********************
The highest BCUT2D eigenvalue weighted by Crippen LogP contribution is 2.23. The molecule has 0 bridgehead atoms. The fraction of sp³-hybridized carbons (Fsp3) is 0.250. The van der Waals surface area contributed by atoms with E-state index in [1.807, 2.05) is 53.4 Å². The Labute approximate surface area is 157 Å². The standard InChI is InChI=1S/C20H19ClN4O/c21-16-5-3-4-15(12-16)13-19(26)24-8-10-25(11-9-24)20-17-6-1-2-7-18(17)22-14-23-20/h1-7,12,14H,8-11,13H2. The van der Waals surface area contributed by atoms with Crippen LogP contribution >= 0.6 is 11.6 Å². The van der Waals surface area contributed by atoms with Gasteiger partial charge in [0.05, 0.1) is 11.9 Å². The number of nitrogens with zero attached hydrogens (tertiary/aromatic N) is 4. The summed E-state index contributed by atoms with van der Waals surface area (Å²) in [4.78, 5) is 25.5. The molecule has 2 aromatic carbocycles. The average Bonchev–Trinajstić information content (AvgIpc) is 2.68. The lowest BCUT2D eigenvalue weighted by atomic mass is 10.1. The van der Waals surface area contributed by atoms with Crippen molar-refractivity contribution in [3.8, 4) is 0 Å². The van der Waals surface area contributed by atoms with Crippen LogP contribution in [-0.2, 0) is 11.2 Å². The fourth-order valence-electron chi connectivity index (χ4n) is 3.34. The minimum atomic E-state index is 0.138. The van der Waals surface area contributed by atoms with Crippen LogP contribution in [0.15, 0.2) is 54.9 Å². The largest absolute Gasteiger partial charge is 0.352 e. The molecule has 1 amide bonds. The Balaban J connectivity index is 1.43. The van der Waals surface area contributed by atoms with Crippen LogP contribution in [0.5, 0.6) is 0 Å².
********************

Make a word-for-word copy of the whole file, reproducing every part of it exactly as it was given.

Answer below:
The highest BCUT2D eigenvalue weighted by Crippen LogP contribution is 2.23. The molecule has 0 bridgehead atoms. The fraction of sp³-hybridized carbons (Fsp3) is 0.250. The van der Waals surface area contributed by atoms with E-state index in [1.807, 2.05) is 53.4 Å². The Labute approximate surface area is 157 Å². The standard InChI is InChI=1S/C20H19ClN4O/c21-16-5-3-4-15(12-16)13-19(26)24-8-10-25(11-9-24)20-17-6-1-2-7-18(17)22-14-23-20/h1-7,12,14H,8-11,13H2. The van der Waals surface area contributed by atoms with Crippen LogP contribution >= 0.6 is 11.6 Å². The van der Waals surface area contributed by atoms with Gasteiger partial charge in [0.05, 0.1) is 11.9 Å². The number of nitrogens with zero attached hydrogens (tertiary/aromatic N) is 4. The summed E-state index contributed by atoms with van der Waals surface area (Å²) in [4.78, 5) is 25.5. The molecule has 2 aromatic carbocycles. The average Bonchev–Trinajstić information content (AvgIpc) is 2.68. The lowest BCUT2D eigenvalue weighted by atomic mass is 10.1. The van der Waals surface area contributed by atoms with Crippen molar-refractivity contribution in [3.8, 4) is 0 Å². The van der Waals surface area contributed by atoms with Crippen LogP contribution in [-0.2, 0) is 11.2 Å². The fourth-order valence-electron chi connectivity index (χ4n) is 3.34. The minimum atomic E-state index is 0.138. The van der Waals surface area contributed by atoms with Crippen LogP contribution in [0.15, 0.2) is 54.9 Å². The largest absolute Gasteiger partial charge is 0.352 e. The molecule has 1 amide bonds. The Balaban J connectivity index is 1.43. The van der Waals surface area contributed by atoms with Crippen LogP contribution in [0.5, 0.6) is 0 Å².